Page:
In each of the subjects inspected, appropriate amounts of homework were assigned, monitored and corrected regularly. Homework was differentiated in most instances to meet the individual needs of students and where this was not the case, it was suggested that this approach should be adopted. The homework assigned was consistent with the aims of the respective subject syllabuses.
Communication of students’ progress and achievement to parents is undertaken, in the main, by means of the students’ journals, formal examination reports and parent-teacher meetings, held once a year for each year group. Parents are also free, on request, to meet teachers to discuss students’ progress. These arrangements are commended. The use of teachers’ diaries to maintain records of students’ attendance and progress is affirmed together with moves towards the development of more comprehensive recording of lesson outcomes, which are under way.
The number of students in the college presenting with special educational needs is relatively small. Senior management ensures that allocated resources are used effectively and all students are actively encouraged to participate fully in school life. The college has a qualified teacher in special educational needs who, as part of his role as assistant principal, ably co-ordinates support for students with special educational needs. The members of the core special educational needs support team include the co-ordinator, another teacher and a special needs assistant. Students with special educational needs are identified in a co-ordinated process by the special educational needs support team. The support team works with colleagues in a collaborative manner to achieve desired student learning outcomes. The extension of such collaborative practice to include team-teaching merits consideration, as does the continued engagement of all staff in special-education related professional development and learning. Management has also confirmed that appropriate supports have been facilitated for particularly gifted students over the years, including access to UCC and DCU courses, and it is worth considering the inclusion of an overall policy on gifted students within the special educational needs framework, in time.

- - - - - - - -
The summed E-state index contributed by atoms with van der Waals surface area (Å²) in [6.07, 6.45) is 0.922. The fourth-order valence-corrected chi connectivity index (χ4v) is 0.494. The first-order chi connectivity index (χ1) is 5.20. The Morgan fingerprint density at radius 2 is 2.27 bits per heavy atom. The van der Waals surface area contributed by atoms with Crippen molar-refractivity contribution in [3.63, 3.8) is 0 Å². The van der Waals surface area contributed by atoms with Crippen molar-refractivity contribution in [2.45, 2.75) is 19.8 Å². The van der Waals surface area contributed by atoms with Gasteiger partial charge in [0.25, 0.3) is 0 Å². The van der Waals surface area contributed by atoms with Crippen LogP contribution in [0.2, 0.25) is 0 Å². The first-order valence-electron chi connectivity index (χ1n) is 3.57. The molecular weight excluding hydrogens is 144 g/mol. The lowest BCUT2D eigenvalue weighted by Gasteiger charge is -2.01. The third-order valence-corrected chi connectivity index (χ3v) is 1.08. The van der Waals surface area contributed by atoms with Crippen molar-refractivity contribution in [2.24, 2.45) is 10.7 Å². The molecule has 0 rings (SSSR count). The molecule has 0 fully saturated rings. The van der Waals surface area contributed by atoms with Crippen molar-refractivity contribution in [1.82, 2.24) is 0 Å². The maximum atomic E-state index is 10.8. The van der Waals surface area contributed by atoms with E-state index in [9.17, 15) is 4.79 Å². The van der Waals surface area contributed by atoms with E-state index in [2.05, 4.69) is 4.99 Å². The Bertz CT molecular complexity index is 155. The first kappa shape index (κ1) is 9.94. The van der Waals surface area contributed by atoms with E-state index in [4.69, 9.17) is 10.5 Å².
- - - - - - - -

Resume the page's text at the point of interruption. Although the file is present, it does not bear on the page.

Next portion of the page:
Knowledge of students, of subject matter and the use, in general, of differentiated and co-operative learning ensures that students are supported in their learning. The quality of learning was found to be good. Comprehensive assessment procedures are in place to monitor and reward both student achievement and engagement. This in turn informs future learning and teaching. Planning and preparation at classroom level is well advanced. The college engages in the process of individual education planning for students with special educational needs. In line with more recent legislation, specifically the Education for Persons with Special Educational Needs (EPSEN) Act, it is recommended that the college’s enrolment policy and other sections of the school plan pertaining to special educational need be reviewed. The subject inspection report on the quality of learning and teaching in provision for special educational needs, which is linked to this report, provides greater detail on the quality of support for these students in the college.